Herbs can definitely help boost your immune system but which ones give you energy as well?

Stylist Magazine wrote that throwing a few herbs on a plate of chips won’t make much difference to your immune system, but including them in your diet will help.

From tearing some basil leaves onto your pasta to stuffing handfuls of coriander into a falafel mix, herbs are go-to cooking device. They make even the most bland dish more palatable with their rich flavours and colours. But did you also know that herbs are incredibly nutritious? In fact, some of these little leaves can offer more vitamins and minerals than what you might consider to be “proper” more substantial foods.

Well before we started cooking with mint and parsley, these plants were celebrated for the medicinal properties. Science, however, has now proved that many of them boast incredible health benefits.

“Using fresh herbs and spices in cooking is one way to diversify your plant-based food intake,” explains Tai Ibitoye, registered dietitian and nutritional researcher. This is great because it allows you to “feed gut microbes and increase their diversity.” 

If you were to compare 100g of herbs and 100g of vegetables, “dried herbs and spices average the greatest amount of antioxidants of any food category,” says Bajekal. “While we use small amounts, they may still be important contributors to overall antioxidant intake, especially as they are used liberally in a number of cuisines.”

While herbs may be rich in B vitamins, they don’t contain them at the same level as many veg. “B vitamins are extremely important in making sure that the cells in our body are functioning properly as they help to convert food into energy, create new blood cells and maintain healthy cells,” says El-Shafi. “Replacing vegetables with herbs would mean you’re taking in very little B vitamins and could lead to a weak immune system.”

Your best bet is to use herbs to enhance the nutrition and flavour of dishes without relying on them entirely. We need to be eating them “as part of our diet in addition to fruits, vegetables, wholegrains and legumes,” Ibitoye stresses. “Adding seasoning may enhance vitamins and mineral content of dishes slightly but not significantly as a lot would need to be included in cooking.”

For maximum flavor and nutrition, you want to pick your herbs right before you use them. It’s the same with fresh veg too; if you let fresh produce just sit in your fridge, you’re allowing all those nutrients to die. Bajekal explains: “A good rule of thumb is to choose good quality herbs that have a pleasant smell. Fresh herbs tend to have a shelf-life of around five days (refrigerating them can decrease the vitamin C content) whereas dried herbs have a shelf-life of around six months to up to a year depending on the type of herb and the way it is stored.”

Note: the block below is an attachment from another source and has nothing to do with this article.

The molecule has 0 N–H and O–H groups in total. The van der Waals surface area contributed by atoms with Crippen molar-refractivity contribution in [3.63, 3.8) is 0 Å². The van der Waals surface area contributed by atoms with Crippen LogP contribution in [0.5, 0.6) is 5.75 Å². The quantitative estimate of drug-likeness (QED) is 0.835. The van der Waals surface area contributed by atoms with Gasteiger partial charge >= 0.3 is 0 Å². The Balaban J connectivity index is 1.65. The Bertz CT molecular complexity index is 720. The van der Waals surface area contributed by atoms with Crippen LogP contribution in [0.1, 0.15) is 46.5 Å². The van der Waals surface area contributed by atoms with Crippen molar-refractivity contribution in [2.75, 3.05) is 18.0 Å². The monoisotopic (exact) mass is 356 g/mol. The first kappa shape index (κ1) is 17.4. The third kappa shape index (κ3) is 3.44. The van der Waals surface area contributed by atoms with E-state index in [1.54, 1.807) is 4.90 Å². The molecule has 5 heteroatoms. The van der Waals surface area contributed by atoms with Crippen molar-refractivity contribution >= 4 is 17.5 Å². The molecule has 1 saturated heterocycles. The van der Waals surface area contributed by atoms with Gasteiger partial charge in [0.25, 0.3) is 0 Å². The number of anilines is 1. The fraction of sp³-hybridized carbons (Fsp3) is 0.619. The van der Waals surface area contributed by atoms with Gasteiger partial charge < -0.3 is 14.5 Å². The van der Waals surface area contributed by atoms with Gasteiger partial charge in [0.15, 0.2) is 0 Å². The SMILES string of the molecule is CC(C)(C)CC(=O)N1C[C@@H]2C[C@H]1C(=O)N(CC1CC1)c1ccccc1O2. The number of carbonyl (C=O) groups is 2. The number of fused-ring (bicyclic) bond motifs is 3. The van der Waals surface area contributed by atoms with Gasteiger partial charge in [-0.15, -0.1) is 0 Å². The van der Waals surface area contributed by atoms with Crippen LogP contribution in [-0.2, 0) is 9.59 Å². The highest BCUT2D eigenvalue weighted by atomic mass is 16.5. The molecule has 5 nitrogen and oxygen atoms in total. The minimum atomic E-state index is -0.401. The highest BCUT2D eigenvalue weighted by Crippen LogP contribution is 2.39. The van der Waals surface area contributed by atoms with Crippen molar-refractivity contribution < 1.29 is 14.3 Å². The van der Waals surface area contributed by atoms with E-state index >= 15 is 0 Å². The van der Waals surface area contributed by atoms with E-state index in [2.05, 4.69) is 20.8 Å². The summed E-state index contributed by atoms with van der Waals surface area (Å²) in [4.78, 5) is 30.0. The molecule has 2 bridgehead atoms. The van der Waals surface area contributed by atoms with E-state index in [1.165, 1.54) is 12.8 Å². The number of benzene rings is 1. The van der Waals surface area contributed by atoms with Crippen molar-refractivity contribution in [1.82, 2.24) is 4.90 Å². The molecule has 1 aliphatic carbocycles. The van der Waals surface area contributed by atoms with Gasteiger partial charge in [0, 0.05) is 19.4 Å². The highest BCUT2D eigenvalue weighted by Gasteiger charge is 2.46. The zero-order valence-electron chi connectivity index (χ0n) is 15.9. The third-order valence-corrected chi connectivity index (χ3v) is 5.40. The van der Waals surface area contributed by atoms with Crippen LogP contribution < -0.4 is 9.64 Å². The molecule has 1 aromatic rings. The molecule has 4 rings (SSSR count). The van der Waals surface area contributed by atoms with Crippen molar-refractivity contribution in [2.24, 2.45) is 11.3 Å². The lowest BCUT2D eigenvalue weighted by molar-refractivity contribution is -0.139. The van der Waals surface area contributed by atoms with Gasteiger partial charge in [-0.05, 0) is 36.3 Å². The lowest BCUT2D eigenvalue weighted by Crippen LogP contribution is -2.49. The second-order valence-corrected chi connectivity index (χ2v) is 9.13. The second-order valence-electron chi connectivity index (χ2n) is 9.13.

Source: Stylist Magazine


World Chocolate Day is on the 7th July 2021. World Chocolate Day, sometimes referred to as International Chocolate Day, is an annual celebration of chocolate, occurring globally on July 7. The day is celebrated on July 7th because it was on this date in 1550 that chocolate was first brought to Europe. The first World Chocolate Day was celebrated in 2009.

According to Hotel Chocolat it is difficult to pinpoint an exact reason why July 7 was chosen as the day to appreciate chocolate, but according to Wired Magazine, it can be traced back to July 7, 1550, when cocoa was first brought to Europe in large quantities. Some reports state that Christopher Colombus might have brought cocoa to Spain much earlier, around 1504, but the aristocracy held a monopoly on it for centuries before it trickled down to the lower classes and gained widespread popularity.

Although World Chocolate Day is most commonly celebrated on July 7, there is also the existence of International Chocolate Day, which is held on September 13 in the United States. This event is held on this specific day because it is the birthday of Milton Hershey, who founded the Hershey Chocolate Company in 1894.

Either way, World Chocolate day is a fairly modern event, as people only started to celebrate it annually in July around 2009.

People celebrate World Chocolate Day by eating chocolate (obviously) which is of course the best way to celebrate the versatility of chocolate is to sample a flavour combination you’ve never tried before. Fans of fruit and chocolate can experiment in tropical tastes with our creamy and zesty Passion Fruit Chocolate, or try our cocktail-inspired salted espresso martini, covered in our sweet and malty caramel chocolate for a more sumptuous treat.

For the purists, our rare and vintage collection has our single origin chocolate collection, where you can savour specific cacao bean varieties in our lovingly-crafted chocolate bars. For a savoury kick, the deep fruitiness of our Ecuadorian 100% cocoa packs a punch, or if you’re looking for a more mellow flavour, the white chocolate from the Dominican Republic has 42% cocoa butter, giving it a fabulously creamy texture.

If you’re a well-versed chocolate lover, then push the boundaries by using our chocolate in a savoury recipe; melt a square of dark chocolate into your spaghetti bolognese or chili con carne to impart a richer, deeper flavour to the classic dishes.

World Chocolate Day is an opportunity to expand your chocolate horizons and try new flavours. If you find it impossible to make a decision, then why not try one of our chocolate boxes, where you’ll find exciting new flavours nestled among your classic favourites like salted caramel or decadent champagne truffles. Or, get creating and whip up a Mexican hot chocolate with cinnamon and a pinch of chilli, sprinkle some cocoa nibs into your brownies for a salty kick, or go all out and make traditional Mole sauce; it’s World Chocolate Day after all!

Source: Hotel Chocolat, Wikepedia